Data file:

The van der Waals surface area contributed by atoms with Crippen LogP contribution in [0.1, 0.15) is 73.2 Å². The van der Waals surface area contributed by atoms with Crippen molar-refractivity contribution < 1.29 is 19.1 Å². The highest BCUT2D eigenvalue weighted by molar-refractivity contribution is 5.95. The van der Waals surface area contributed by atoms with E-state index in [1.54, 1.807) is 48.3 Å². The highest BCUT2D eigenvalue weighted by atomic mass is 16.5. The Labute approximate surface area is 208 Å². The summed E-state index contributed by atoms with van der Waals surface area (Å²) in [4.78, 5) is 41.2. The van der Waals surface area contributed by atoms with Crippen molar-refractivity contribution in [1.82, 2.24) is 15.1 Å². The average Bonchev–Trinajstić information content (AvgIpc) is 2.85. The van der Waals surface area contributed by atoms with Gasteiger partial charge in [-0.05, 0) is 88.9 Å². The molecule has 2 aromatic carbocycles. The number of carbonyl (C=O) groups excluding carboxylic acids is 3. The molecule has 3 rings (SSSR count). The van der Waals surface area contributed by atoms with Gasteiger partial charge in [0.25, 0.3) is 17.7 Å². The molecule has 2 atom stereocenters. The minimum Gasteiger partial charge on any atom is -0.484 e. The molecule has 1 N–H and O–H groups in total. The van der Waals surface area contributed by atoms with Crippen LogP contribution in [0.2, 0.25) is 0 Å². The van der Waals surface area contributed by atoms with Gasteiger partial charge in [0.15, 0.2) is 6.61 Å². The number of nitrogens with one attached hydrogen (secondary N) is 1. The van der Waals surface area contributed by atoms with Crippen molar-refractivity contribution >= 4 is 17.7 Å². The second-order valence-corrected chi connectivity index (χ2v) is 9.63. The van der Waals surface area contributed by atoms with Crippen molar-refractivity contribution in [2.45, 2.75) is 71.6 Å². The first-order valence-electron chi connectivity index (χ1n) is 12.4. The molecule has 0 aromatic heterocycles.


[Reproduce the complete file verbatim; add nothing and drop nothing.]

The van der Waals surface area contributed by atoms with Crippen LogP contribution in [0.1, 0.15) is 73.2 Å². The van der Waals surface area contributed by atoms with Crippen molar-refractivity contribution < 1.29 is 19.1 Å². The highest BCUT2D eigenvalue weighted by molar-refractivity contribution is 5.95. The van der Waals surface area contributed by atoms with E-state index in [1.54, 1.807) is 48.3 Å². The highest BCUT2D eigenvalue weighted by atomic mass is 16.5. The Labute approximate surface area is 208 Å². The summed E-state index contributed by atoms with van der Waals surface area (Å²) in [4.78, 5) is 41.2. The van der Waals surface area contributed by atoms with Crippen molar-refractivity contribution in [1.82, 2.24) is 15.1 Å². The average Bonchev–Trinajstić information content (AvgIpc) is 2.85. The van der Waals surface area contributed by atoms with Gasteiger partial charge in [-0.05, 0) is 88.9 Å². The molecule has 2 aromatic carbocycles. The number of carbonyl (C=O) groups excluding carboxylic acids is 3. The molecule has 3 rings (SSSR count). The van der Waals surface area contributed by atoms with Gasteiger partial charge in [0.25, 0.3) is 17.7 Å². The molecule has 2 atom stereocenters. The minimum Gasteiger partial charge on any atom is -0.484 e. The molecule has 1 N–H and O–H groups in total. The van der Waals surface area contributed by atoms with Crippen LogP contribution in [0.2, 0.25) is 0 Å². The van der Waals surface area contributed by atoms with Gasteiger partial charge in [0.15, 0.2) is 6.61 Å². The number of nitrogens with one attached hydrogen (secondary N) is 1. The van der Waals surface area contributed by atoms with Crippen molar-refractivity contribution >= 4 is 17.7 Å². The second-order valence-corrected chi connectivity index (χ2v) is 9.63. The van der Waals surface area contributed by atoms with Crippen molar-refractivity contribution in [2.45, 2.75) is 71.6 Å². The first-order valence-electron chi connectivity index (χ1n) is 12.4. The molecule has 0 aromatic heterocycles.